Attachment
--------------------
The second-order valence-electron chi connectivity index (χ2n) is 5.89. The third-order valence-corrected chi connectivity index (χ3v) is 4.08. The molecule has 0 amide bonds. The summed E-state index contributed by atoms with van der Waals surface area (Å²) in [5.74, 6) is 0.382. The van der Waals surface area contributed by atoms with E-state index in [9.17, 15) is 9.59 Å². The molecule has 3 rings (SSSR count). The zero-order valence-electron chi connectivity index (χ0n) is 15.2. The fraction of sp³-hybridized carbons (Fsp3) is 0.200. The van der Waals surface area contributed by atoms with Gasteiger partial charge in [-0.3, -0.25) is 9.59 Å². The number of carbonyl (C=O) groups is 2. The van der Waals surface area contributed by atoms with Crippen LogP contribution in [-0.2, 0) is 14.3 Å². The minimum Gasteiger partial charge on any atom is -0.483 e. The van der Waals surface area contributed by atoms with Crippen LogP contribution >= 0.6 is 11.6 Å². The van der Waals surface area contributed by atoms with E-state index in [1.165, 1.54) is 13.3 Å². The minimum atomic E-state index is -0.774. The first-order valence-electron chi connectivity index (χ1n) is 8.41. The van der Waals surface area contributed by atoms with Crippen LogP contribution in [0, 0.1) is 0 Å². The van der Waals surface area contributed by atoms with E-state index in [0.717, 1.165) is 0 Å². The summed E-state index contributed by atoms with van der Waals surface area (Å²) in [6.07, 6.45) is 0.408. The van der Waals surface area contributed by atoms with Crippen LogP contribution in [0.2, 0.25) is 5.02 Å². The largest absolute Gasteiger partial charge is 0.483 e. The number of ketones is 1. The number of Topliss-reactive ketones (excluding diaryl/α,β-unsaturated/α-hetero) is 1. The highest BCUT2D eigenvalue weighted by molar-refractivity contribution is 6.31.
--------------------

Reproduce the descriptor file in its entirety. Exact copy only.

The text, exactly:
The second-order valence-electron chi connectivity index (χ2n) is 5.89. The third-order valence-corrected chi connectivity index (χ3v) is 4.08. The molecule has 0 amide bonds. The summed E-state index contributed by atoms with van der Waals surface area (Å²) in [5.74, 6) is 0.382. The van der Waals surface area contributed by atoms with E-state index in [9.17, 15) is 9.59 Å². The molecule has 3 rings (SSSR count). The zero-order valence-electron chi connectivity index (χ0n) is 15.2. The fraction of sp³-hybridized carbons (Fsp3) is 0.200. The van der Waals surface area contributed by atoms with Gasteiger partial charge in [-0.3, -0.25) is 9.59 Å². The number of carbonyl (C=O) groups is 2. The van der Waals surface area contributed by atoms with Crippen LogP contribution in [-0.2, 0) is 14.3 Å². The minimum Gasteiger partial charge on any atom is -0.483 e. The van der Waals surface area contributed by atoms with Crippen LogP contribution >= 0.6 is 11.6 Å². The van der Waals surface area contributed by atoms with E-state index in [1.165, 1.54) is 13.3 Å². The minimum atomic E-state index is -0.774. The first-order valence-electron chi connectivity index (χ1n) is 8.41. The van der Waals surface area contributed by atoms with Crippen LogP contribution in [0, 0.1) is 0 Å². The van der Waals surface area contributed by atoms with E-state index in [0.717, 1.165) is 0 Å². The summed E-state index contributed by atoms with van der Waals surface area (Å²) in [6.07, 6.45) is 0.408. The van der Waals surface area contributed by atoms with Crippen LogP contribution in [0.2, 0.25) is 5.02 Å². The largest absolute Gasteiger partial charge is 0.483 e. The number of ketones is 1. The number of Topliss-reactive ketones (excluding diaryl/α,β-unsaturated/α-hetero) is 1. The highest BCUT2D eigenvalue weighted by molar-refractivity contribution is 6.31.